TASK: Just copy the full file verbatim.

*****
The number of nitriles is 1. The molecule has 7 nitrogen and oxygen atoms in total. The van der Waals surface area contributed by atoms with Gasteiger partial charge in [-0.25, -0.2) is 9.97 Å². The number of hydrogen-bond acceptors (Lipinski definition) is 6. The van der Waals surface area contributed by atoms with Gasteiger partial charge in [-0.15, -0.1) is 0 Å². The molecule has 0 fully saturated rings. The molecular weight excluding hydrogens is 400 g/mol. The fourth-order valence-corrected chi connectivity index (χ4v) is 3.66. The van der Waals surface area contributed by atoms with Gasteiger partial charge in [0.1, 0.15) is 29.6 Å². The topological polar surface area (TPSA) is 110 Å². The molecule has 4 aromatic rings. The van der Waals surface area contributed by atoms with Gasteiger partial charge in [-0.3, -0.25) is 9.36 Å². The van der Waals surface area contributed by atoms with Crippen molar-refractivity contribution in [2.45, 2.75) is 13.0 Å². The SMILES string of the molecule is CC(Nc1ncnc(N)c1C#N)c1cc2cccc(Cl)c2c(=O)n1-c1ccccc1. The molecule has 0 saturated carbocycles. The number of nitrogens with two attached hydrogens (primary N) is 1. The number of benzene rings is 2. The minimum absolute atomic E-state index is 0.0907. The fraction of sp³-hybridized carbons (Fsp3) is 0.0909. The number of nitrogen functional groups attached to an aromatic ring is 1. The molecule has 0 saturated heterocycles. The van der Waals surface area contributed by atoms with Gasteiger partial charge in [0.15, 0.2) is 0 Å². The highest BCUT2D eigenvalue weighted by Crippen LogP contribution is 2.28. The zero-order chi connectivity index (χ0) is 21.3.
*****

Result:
The number of nitriles is 1. The molecule has 7 nitrogen and oxygen atoms in total. The van der Waals surface area contributed by atoms with Gasteiger partial charge in [-0.25, -0.2) is 9.97 Å². The number of hydrogen-bond acceptors (Lipinski definition) is 6. The van der Waals surface area contributed by atoms with Gasteiger partial charge in [-0.15, -0.1) is 0 Å². The molecule has 0 fully saturated rings. The molecular weight excluding hydrogens is 400 g/mol. The fourth-order valence-corrected chi connectivity index (χ4v) is 3.66. The van der Waals surface area contributed by atoms with Gasteiger partial charge in [0.1, 0.15) is 29.6 Å². The topological polar surface area (TPSA) is 110 Å². The molecule has 4 aromatic rings. The van der Waals surface area contributed by atoms with Gasteiger partial charge in [-0.3, -0.25) is 9.36 Å². The van der Waals surface area contributed by atoms with Crippen molar-refractivity contribution in [2.45, 2.75) is 13.0 Å². The SMILES string of the molecule is CC(Nc1ncnc(N)c1C#N)c1cc2cccc(Cl)c2c(=O)n1-c1ccccc1. The molecule has 0 saturated carbocycles. The number of nitrogens with two attached hydrogens (primary N) is 1. The number of benzene rings is 2. The minimum absolute atomic E-state index is 0.0907. The fraction of sp³-hybridized carbons (Fsp3) is 0.0909. The number of nitrogen functional groups attached to an aromatic ring is 1. The molecule has 0 saturated heterocycles. The van der Waals surface area contributed by atoms with Gasteiger partial charge in [0.15, 0.2) is 0 Å². The highest BCUT2D eigenvalue weighted by Crippen LogP contribution is 2.28. The zero-order chi connectivity index (χ0) is 21.3.